Saturday, May 16, 2009

Mr. Steven's Thoughtful Consideration On How To Spend His Day Off

Mr. Steven's is the main protagonist and narrator of the most excellent book, "Remains of the Day". It might help you to think of Anthony Hopkins at his most restrained and polite while you read this.

It has come to my attention that while it was, indeed, lovely to spend time in Coventry last year, it being the home of Eliot and being a wonderful metropolis still possessed of small-village England that, I think you'll agree, is essential in this age, it might perhaps be time to reconsider how I might spend my next sabbatical.

There's something to be said about the roar of the engine, don't you agree? Twenty First Century barrelling down upon the gentlemen of England, and indeed, the gentleman's gentleman. One should be steadfast in ones ways, to be sure, but there's something to be said for foresight, and the courage to embrace approaching trends, no matter how low they might seem at first.

We can't all keep our desires lashed against the very idea of progress, as the life of Lord Dufferin in Punjab can attest. And I being of very modest mental gifts, can only shift with the coming seas. I might be wrong, of course, nothing would surprise me less than if I found myself in error, but I do believe, in whatever humble capacity I can do so, that the upcoming
M-M-M-Monster Truck Rally Motor Sport Spectacular and Hooters Pageant 2009 might be a worthwhile event to attend.

I'm of the age that I do not need to explain myself, but, as my employer, I think you should know where I'm going and why, even if where I'm going is the only place on the entire Island that has over 10,000 horsepower of pure adrenaline filled edge-of-your-seat excitement. It might be hard for you to understand, and indeed I think I might take some time digesting it myself, how a wet t-shirt contest to determine the 'perkiest' Hooters waitress in South Wales might further my progression and growth as an Englishman and a humble subject of her Majesty.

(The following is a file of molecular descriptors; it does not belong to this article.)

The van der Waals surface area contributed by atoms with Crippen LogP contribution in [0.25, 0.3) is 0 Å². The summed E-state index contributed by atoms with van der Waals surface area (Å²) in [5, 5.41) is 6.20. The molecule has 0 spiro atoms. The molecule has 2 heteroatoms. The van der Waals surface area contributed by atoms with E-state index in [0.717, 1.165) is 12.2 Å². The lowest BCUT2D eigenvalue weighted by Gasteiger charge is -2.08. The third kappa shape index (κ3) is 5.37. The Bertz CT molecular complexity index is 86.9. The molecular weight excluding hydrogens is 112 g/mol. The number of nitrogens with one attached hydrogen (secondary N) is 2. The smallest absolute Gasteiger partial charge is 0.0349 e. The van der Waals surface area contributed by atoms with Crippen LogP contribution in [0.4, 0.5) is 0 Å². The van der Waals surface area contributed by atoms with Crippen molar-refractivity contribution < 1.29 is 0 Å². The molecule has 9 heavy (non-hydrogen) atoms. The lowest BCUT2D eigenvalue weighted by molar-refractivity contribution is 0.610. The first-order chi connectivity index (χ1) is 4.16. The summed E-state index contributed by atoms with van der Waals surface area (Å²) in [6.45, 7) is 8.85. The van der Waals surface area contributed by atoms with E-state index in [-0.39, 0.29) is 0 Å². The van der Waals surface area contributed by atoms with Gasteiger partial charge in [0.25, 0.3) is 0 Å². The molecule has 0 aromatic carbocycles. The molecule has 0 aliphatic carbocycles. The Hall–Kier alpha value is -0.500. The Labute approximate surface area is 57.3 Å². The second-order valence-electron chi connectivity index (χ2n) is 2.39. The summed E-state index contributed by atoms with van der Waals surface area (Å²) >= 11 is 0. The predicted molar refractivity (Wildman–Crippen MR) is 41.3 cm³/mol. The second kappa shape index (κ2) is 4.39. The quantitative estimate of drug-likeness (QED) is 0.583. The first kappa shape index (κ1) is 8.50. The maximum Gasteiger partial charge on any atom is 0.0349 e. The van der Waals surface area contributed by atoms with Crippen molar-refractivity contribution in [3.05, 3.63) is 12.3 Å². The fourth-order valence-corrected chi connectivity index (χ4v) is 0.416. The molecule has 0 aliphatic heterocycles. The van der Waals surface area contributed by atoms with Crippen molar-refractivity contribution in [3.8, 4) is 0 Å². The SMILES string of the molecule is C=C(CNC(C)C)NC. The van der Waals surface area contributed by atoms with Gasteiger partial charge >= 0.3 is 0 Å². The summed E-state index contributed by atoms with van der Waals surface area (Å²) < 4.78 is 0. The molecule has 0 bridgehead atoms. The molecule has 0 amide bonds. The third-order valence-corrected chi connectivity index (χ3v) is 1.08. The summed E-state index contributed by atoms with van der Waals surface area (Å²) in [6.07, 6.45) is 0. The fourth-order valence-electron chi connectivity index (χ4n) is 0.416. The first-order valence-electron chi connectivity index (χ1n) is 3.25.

It's a question that puzzles me but is not, I think, outside of my grasp, should I pursue it long enough.

Thursday, May 07, 2009

Newsletter Meeting

The work newsletter I've been writing for had their editorial board meeting a few weeks ago. I volunteered to attend; the horrors of meetings long since worn with time and ignorance.

Maybe it was morbid curiousity, maybe it was the unreasonable belief that I'd some how come out of my shell and start contributing and brainstorming and gesturing manically towards trenchant Power Point slides. Maybe the solitude of staring at a computer screen for weeks on end had gotten to me. Maybe I was hoping that I'd enter in a smoke-filled room thick with the heady brew of cross-talking think-tanking and creative outbursts the likes of which haven't been seen since Hollywood did their impression of a New York newsroom.

Ah, I know why I really went. It was to meet people who had almost certainly actually read my articles. I mean, they'd have to, in the course of doing layout of editing or whatever it is that editorial boards do. And sure, maybe it'd only be in passing, or by accident, or just to ensure I hadn't mentioned how the entire world banking system is controlled by a race of hyper-intelligent fruit flies with sinister intentions.

Because on the other side of this keyboard here, furiously torturing metaphors and constructing complex barely intelligible sentences with hope, spit, and bailing wire, there's very little feedback. At the newsletter, there's almost none. I get a little kind note from whoever I submit to, and that's pretty much it. My work group sometimes comments, tells me how it's not the shittiest thing that has every molested their eyes, but you know, they pretty much have to say something.

At High Quality Thrice Inspected Original ASCIII Nettube Products I get the occasional comment, but mainly am egged on by the Google Followers (if you read regularly, and haven't added yourself, er, here's the hint).

There's always that bit of madness and neurosis that inhabits every hack that compels them to write. But the idea that actual people read it, and maybe don't shut down their web browser and kick their computer for assaulting their verbal brain centers, well not immediately afterwards anyways, is the drug that keeps one writing.